Businessman States Why Food Prices Increase…

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SINCE March 12, 2020, the population has undergone a series of changes, losing lives and livelihoods to the extent where some even felt threatened that their rights are being infringed upon.  

One thing has been predominant throughout the pandemic and that is change which has been dubbed “the new normal.”  

One of the changes that came with “the new normal” was the skyrocketing prices of everything from food to building materials.

With every new shipment that comes into the country, the consumer is being told, prices have increased. Even with an item that is manufactured locally, the cost has also increased since some raw materials are also imported.  

Businessman and Managing Director of Fens of Trinidad and Tobago Neil Mohammed spoke with Assignments Editor Sue-Ann Wayow about the change and how it affects purchasing and lifestyle behaviour of citizens.

He also called for more importation from CARICOM countries and gives reasons why food prices increase.


Referring to the Christmas holiday season that is going to be celebrated for a second year in the pandemic Mohammed said, “It does not mean that they are going to enjoy themselves any less.”

He said, “The holiday season is going to be a good one but it is not going to be a high priority one. People are going to cut back on everything.

“We are more or less an opulent society which is borderline wasteful to start with. People are realising that I do not need to do things with the frequency that I used to do before.  For example, if I used to go to Christmas dinners, every day for the week, I might cut that down to two or three days for the week in 2021, because going to a Christmas dinner means you may have to buy a new outfit, if you are entertaining, you would have to purchase more food items.”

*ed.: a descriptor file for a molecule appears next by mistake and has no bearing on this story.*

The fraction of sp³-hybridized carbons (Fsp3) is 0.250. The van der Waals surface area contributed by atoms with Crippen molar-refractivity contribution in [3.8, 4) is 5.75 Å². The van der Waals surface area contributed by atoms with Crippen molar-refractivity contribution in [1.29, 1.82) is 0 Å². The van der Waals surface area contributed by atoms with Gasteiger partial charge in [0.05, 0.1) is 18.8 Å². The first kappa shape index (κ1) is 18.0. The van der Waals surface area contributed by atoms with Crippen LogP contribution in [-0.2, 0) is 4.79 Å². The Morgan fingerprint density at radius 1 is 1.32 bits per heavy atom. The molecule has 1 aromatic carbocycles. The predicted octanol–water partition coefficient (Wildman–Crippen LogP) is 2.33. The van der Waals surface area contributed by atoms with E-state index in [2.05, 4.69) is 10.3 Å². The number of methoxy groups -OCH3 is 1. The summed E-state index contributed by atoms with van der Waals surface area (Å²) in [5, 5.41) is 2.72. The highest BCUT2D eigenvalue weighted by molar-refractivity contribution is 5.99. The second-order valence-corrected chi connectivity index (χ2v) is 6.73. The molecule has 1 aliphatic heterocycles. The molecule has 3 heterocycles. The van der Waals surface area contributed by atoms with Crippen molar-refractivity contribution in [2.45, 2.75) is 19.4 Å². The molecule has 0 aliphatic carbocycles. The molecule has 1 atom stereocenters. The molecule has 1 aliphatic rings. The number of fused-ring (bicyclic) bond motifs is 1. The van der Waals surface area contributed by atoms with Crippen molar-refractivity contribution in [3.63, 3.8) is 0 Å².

Mohammed said people were now getting accustomed to where they have removed from their life and habits as mall visits while casual shopping have all decreased significantly.

The malls may have more challenges in terms of business opportunities for the holiday season as people are also not visiting with the same frequency.

“Even though, we have business places open, what you would realise is that people have just gotten comfortable being more at home and making use of what they have available. Some of them are probably realising that I do not have to go to the mall as often as I used to,” he told

While there are those who have the choice to shop differently, there was a group of people who could not afford to shop and they formed the section of society that is really in need of assistance and guidance back to some sort of financial freedom, Mohammed added.

Hudson, Awninings

The need to eat

The greatest need that Trinidad and Tobago has had during the pandemic was the need to eat, Mohammed said.

The importation of food was greater than the importation of commodities.

“Regardless of what circumstance the country faces, everybody has to eat.” he said.

Two factors contribute to the increasing food prices and they are the insufficient supply of food grown locally and too much of what is consumed is imported.

Mohammed said the need to eat will not diminish, but he is suggesting that the bulk of imported food come from another part of the world, from countries nearer to Trinidad and Tobago.